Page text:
South African President Survives Sixth No-Confidence Vote
The opposition comes as close as it ever has to removing Jacob Zuma from office.
South African President Jacob Zuma survived yet another no-confidence vote Tuesday, the sixth since he was elected in 2009. Conducted by secret ballot for the first time -- a move to encourage African National Congress parliamentarians to "vote with their conscience" -- the measure failed in the National Assembly, with 177 members of parliament voting in favor, 198 against, and nine abstentions. Twenty-six MPs from his own party voted for the measure.
South African President Jacob Zuma survived yet another no-confidence vote Tuesday, the sixth since he was elected in 2009. Conducted by secret ballot for the first time — a move to encourage African National Congress parliamentarians to “vote with their conscience” — the measure failed in the National Assembly, with 177 members of parliament voting in favor, 198 against, and nine abstentions. Twenty-six MPs from his own party voted for the measure.
This was the closest the opposition has come to removing him from office.
The vote came after a heated 90-minute debate. If it had passed, Zuma would have been forced to step down and the speaker of parliament, Baleka Mbete, would have served as interim.
Though Zuma has faced rising criticism in the past couple months after 100,000 leaked documents revealed connections to the wealthy Gupta family, which was accused of trying to influence politicians, the president has a history of surviving no-confidence votes. Zuma has survived six such motions in his eight years in office — three of those failed to garner a majority, another was amended into a vote of confidence, and another withdrawn — but with 35 members of his own party refusing to back their leader, his political fortunes may run out sooner rather than later.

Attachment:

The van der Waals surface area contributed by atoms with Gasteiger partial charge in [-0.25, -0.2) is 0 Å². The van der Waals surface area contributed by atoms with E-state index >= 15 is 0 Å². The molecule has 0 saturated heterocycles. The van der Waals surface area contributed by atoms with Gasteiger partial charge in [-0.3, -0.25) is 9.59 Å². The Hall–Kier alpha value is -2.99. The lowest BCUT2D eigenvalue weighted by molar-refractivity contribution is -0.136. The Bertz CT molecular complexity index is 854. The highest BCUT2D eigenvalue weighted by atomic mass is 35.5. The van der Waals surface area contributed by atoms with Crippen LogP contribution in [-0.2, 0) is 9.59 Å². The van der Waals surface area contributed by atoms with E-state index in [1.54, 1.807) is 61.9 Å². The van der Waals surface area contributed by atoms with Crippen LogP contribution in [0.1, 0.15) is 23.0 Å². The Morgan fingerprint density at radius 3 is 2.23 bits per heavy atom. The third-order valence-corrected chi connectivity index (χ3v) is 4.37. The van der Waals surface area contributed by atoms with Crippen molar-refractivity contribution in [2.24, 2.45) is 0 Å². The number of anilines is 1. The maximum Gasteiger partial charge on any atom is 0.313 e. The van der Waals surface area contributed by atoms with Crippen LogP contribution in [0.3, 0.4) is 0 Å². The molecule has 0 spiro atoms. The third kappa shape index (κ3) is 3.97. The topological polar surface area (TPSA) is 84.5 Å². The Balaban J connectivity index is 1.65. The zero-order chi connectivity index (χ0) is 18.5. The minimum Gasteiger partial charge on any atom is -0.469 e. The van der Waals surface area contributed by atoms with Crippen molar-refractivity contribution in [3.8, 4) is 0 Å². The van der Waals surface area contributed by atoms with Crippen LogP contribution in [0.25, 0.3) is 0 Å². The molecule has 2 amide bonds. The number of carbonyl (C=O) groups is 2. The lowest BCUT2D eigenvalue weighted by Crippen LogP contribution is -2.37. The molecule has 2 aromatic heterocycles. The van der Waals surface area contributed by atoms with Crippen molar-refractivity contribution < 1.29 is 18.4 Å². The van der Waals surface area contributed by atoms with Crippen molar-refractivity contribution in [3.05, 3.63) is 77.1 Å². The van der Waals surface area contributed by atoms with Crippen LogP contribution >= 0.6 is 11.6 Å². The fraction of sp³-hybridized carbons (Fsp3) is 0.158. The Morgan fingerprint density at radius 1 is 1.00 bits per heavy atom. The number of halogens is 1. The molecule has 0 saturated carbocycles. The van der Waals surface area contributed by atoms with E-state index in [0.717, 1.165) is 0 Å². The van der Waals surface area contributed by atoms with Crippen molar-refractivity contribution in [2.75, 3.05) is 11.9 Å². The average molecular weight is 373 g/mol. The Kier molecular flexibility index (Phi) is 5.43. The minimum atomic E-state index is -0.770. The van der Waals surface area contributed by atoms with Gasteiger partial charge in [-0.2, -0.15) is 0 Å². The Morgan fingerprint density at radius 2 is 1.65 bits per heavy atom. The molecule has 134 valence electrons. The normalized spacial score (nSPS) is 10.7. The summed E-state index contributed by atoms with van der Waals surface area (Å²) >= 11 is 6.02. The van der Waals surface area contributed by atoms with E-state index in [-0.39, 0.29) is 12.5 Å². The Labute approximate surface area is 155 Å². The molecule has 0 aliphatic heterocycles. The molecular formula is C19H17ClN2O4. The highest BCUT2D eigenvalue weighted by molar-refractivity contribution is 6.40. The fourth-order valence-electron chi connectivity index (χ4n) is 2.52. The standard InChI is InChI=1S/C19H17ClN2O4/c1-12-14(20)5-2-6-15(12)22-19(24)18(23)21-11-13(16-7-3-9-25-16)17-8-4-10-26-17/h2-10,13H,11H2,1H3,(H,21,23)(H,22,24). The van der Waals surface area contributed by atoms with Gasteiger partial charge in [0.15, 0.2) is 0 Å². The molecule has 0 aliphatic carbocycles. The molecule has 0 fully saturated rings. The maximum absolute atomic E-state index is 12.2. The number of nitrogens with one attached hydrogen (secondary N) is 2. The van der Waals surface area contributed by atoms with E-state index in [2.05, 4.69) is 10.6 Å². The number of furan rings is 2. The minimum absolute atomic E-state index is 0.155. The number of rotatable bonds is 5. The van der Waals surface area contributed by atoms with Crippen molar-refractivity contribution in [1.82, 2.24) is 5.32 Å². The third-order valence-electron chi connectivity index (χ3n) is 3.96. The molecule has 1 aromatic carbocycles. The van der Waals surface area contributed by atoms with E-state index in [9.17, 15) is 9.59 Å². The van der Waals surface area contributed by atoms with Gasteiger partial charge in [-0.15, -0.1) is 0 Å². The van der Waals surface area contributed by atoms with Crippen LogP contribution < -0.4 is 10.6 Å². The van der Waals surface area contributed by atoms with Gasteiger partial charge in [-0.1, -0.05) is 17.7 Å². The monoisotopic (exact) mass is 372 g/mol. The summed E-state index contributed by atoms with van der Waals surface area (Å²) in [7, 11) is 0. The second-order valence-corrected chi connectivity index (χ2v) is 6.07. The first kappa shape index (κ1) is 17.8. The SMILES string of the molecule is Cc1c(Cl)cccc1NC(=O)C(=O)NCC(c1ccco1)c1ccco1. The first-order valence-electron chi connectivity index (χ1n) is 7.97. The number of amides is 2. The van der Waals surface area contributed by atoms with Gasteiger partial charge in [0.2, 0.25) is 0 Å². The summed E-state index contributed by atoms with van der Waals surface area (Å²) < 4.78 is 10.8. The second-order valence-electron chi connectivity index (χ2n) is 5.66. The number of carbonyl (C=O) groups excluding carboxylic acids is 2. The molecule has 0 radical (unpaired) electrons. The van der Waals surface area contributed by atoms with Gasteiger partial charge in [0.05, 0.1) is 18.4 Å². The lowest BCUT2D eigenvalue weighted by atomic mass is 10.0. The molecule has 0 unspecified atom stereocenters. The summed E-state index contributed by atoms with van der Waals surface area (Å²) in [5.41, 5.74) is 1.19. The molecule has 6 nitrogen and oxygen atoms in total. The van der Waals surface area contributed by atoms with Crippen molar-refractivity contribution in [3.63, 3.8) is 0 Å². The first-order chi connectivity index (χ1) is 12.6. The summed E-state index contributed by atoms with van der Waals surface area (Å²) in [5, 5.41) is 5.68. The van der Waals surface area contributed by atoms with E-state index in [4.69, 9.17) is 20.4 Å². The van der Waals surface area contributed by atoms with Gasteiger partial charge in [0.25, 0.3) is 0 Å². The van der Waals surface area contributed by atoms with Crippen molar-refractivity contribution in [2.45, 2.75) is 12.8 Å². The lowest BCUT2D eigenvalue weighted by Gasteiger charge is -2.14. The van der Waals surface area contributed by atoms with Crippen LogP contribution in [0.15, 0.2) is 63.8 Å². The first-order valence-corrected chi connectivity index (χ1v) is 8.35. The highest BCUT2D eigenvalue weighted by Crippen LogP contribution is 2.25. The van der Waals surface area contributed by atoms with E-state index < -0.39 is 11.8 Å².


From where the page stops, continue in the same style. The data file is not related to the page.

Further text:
Zuma’s legacy has been defined by scandal. Even before his presidency he was charged with raping an HIV-positive family friend and accused of dipping into public funds in order to remodel his house. But while the public is showing dissent, any change must happen within the ANC.
The opposition Democratic Alliance party had hoped that the secret ballot would help voters defect from Zuma, however, others believed that the ANC would not want to appear weak by changing leadership, and would instead wait until December, when the ANC is scheduled to elect a new party leader, the New York Times reported.
It appears they were right. ANC members said Tuesday that removing Zuma would create instability in the country.
This vote “is not about Zuma. Nobody cares about him,” political analyst Ralph Mathekga told the Washington Post. “It’s about the ANC. And it’s about the future costs to the ANC.”
President Zuma has endorsed his ex-wife, Nkosazana Dlamini-Zuma, for president in the next election.
Photo credit: MARK WESSELS/AFP/Getty Images
Correction, Aug. 9, 2017: Twenty-six ANC MPs voted to remove Zuma from office while nine abstained. A previous version of this article incorrectly stated that 177 MPs from Zuma’s party voted to remove him from office. That tally represents the sum of no-confidence votes from the whole National Assembly.
Jesse Chase-Lubitz is a freelance journalist and was a 2019-2020 Henry Luce Foundation Scholar at the Japan Times. Twitter: @jesschaselubitz
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